"Our party and our country are better off because of her, and I am a better candidate for having had the honor to compete" with her, he said.
The candidates played phone tag until they were finally able to speak just after midnight.
Obama reiterated his invitation for a conversation and Clinton agreed, but no specific plans were made for a time or place for such a meeting.
Both Democrats are scheduled to be in Washington the day after the last primary contests, but there was no public schedule for them to meet.
Obama must now turn and prepare to take on McCain, but before he can do that, or even bask in the enormity of his historical accomplishment, he must find a way to make peace with Clinton and her many ardent supporters.
Clinton Refuses to Concede Race
In her final primary night speech, Clinton refused to concede the race.
"This has been a long campaign, and I will be making no decisions tonight," she told supporters in New York.
"In the coming days, I'll be consulting with supporters and party leaders to determine how to move forward with the best interests of our party and our country guiding my way," she said as supporters chanted "Denver, Denver!" pointing to the party's convention in late August.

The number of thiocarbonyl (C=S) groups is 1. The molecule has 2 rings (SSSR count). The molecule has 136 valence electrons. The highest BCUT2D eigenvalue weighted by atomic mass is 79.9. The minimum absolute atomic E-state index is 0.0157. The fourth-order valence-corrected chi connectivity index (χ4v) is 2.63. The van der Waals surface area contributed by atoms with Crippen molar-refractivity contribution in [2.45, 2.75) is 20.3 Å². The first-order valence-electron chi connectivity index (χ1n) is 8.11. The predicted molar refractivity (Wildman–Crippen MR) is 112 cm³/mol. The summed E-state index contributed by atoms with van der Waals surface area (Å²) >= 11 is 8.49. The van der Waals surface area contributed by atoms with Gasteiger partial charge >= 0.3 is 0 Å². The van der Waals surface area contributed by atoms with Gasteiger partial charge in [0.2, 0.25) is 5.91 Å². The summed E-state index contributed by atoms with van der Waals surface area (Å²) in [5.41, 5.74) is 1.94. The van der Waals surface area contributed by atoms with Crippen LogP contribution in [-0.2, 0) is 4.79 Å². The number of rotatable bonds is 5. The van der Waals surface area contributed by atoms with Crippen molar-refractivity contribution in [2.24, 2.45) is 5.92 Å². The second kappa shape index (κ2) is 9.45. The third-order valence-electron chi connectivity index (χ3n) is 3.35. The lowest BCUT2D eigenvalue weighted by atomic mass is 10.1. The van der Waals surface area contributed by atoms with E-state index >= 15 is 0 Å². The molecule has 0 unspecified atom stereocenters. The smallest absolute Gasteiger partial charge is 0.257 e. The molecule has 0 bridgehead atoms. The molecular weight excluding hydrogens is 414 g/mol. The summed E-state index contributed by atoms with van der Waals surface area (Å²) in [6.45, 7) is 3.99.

She also asked the question that so many political observers have been wondering.
"I understand a lot of people are asking what does Hillary want? What does she want?" Clinton asked.
She went on to say she wanted her supporters and her issues to be respected, but earlier in the day during a conference call with financial backers she said she would be open to accepting the vice presidential spot with Obama.
And on Tuesday, Lanny Davis, a long-time friend of Clinton's, circulated a petition asking Obama to choose Clinton as his running mate.
Democratic leaders have moved to head off any more Clinton maneuvers that could delay or complicate Obama's ability to take the fight to McCain as the undisputed Democratic nominee.